So you have that new custom all painted up and looking nice, but it's still sort of dull. Stickers are the best thing to dress up any project. As you already know from the new G.I.Joe vehicle you may have recently bought and applied stickers to, it's the finishing touch. Customizing these little details however is a pain. You can try and paint all the little tiny details by hand, but that takes a lot of time, patience, and skill. I've found a good way of getting the job done for the cheapest cost possible and still looking great! Here's a run down of what you will need:

InkJet Sticker Labels (I suggest Avery Labels)
Super Glue
Tissue Napkins
Fingernail Clippers
Small Scissors
Exacto Knife
Of course a computer with some graphics to work with

1) First you will need to set up your stickers to have ready for printing. I generally go to and browse the blueprints and sticker images they have. From those you can open them in a graphics program to resize, recolor, or whatever you may need to do. This is all up to you for what you want and what you measure to fit for your project.

2) Now that you have the sticker page setup you need to put them on a background. This is where a lot of people go wrong. If you have a Cobra vehicle and the thing is blue, you can't have a white background and make the stickers look good. You need to pick the color that's as close as you can to the object you are applying it to. Sure you're going to cut off a lot of the excess, but you'll still have some background in areas. After this, just put your paper in your inkjet printer and print.

3) Here's a nice tip to clean those stickers up and bring the colors out. Take the page to a well ventilated area after you have printed the page and spray it with clear coat. I usually use a semi flat clear coat so the images do not get glossed up. The paint gets into the page and really brightens up the colors.

4) Now you're ready to cut them out. You can use an exacto if you feel you can cut clean with it, but it's easier to have some small scissor such as those used for sewing. Most of the time you will be cutting straight lines and cutting as close to the image as you can. If you come across areas that are curved or even something that is round, this is where I use fingernail clipers. It's alot easier to clip the sticker piece by piece to shape out a curve than it is to cut with scissors. You can get a really nice clean circle if you go slow and easy.

5) To apply a sticker, I find it easest to use an exacto knife. I can hold the sticker in one hand and use the knife blade to peal the back of the sticker. Then I can use the exacto to help me possition the sticker. Light pressure will make the image stick pretty well.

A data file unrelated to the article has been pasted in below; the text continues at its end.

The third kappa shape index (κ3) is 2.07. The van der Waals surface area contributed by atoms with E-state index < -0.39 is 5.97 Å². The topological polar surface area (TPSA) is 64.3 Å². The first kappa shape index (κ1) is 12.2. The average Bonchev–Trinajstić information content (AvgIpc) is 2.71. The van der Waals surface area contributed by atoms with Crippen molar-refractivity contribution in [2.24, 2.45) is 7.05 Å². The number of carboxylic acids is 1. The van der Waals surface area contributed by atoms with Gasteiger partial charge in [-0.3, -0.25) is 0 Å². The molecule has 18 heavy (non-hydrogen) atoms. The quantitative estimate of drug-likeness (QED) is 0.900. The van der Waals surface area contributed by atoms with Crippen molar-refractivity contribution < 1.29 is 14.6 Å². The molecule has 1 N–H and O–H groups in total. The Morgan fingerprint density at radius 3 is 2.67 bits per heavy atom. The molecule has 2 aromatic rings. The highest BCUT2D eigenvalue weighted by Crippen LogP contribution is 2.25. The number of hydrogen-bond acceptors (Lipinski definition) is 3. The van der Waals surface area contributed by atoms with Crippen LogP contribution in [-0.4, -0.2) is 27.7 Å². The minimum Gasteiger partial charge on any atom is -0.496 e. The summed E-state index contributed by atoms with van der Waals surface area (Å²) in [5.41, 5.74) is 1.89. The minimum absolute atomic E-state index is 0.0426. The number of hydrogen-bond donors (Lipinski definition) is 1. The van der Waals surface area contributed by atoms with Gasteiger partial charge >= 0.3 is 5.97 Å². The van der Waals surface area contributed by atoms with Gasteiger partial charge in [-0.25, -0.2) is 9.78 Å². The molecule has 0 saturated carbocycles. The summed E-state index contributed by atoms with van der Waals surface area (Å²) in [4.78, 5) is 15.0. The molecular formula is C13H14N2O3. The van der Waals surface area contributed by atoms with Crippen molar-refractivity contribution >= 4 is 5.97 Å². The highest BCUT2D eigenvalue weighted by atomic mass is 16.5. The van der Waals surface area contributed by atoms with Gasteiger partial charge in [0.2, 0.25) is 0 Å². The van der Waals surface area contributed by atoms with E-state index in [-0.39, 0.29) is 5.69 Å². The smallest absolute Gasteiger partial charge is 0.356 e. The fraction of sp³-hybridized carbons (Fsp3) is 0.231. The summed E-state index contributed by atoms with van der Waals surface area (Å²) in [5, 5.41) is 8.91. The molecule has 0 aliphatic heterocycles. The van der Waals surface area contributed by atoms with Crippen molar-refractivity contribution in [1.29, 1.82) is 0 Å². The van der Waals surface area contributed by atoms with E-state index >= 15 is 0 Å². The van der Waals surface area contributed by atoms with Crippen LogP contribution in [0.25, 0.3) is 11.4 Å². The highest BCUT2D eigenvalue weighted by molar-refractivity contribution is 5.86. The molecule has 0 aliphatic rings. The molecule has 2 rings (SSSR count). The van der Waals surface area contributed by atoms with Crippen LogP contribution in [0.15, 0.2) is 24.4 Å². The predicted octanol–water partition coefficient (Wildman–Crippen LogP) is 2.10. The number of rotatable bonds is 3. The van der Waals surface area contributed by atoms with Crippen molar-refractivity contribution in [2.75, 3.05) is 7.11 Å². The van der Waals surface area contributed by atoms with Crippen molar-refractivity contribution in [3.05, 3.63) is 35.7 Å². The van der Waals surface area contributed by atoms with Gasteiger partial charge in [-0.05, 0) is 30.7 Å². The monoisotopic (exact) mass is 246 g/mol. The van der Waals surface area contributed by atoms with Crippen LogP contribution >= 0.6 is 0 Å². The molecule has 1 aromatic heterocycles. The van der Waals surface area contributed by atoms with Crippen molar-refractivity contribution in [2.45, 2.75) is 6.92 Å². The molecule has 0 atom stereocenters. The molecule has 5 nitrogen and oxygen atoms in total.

6) You're not done yet. Many leave it at this and come out with an ok job, but the stickers look sort of dull still. Even after you have brought out the colors in step 3, you still need to really get the sticker to look like it belongs. This is where the super glue comes in. Practice before you jump into this because you can really mess up if you don't. I have found a glue by Loctite that has a brush applicator. This is the best kind to use since you do not want to have a large amount going on the sticker. All it takes is a very thin covering of the sticker. You might have some excess but some is ok, just try not to get too much so that it is running all over the place. You want it to stay on top of the sticker. Using a piece of a tissue rolled up needle like, gently dab and soak up some of glue. dab the glue around until you have complete coverage. This will bond the sticker to the vehicle and give it a good look if you did it right. You could even squeeze some glue from a tube on a surface that you won't mind messing up (maybe a pice of butcher paper) and use pieces of tissue to soak a little up and dab over the sticker. This would work, but is a little harder to do. You also want to work with one sticker at a time only as you probably would be aware that the glue dries so fast.

6) My final step is deciding if I want the custom to be gloss or flat. Once I pick the look, I spray the custom in a well ventilated area. With the stickers already in place, they get the coating as the rest of the custom does. The super glue coating helps your spray bond and give an eaven look over all.

I've tried this a few times before and wanted to wait until I have done enough things with these tips before I typed up a "how to". The first time I did it, it came out looking pretty good. Each time I've tried doing this, it gets better. It's one of those things where you learn with each application. This isn't the easiest thing in the world to do, but when you want your project to look it's best, you shouldn't cut corners anyway.

There are other ways to acomplish stickers. I'm a screen printer so I can actually print out sticker just like those that come with toys bought in store. That is a lot of time though and I'm satisfied enough with the results of the jetprinter stickers. There's also some other ways to print up some nice images too, but also the other ways can be a little more costly and result in a lot of time.

Using this tip you should be on your way to a really nice looking custom without spending too much money and wasting more time thatn necessary. Good luck!


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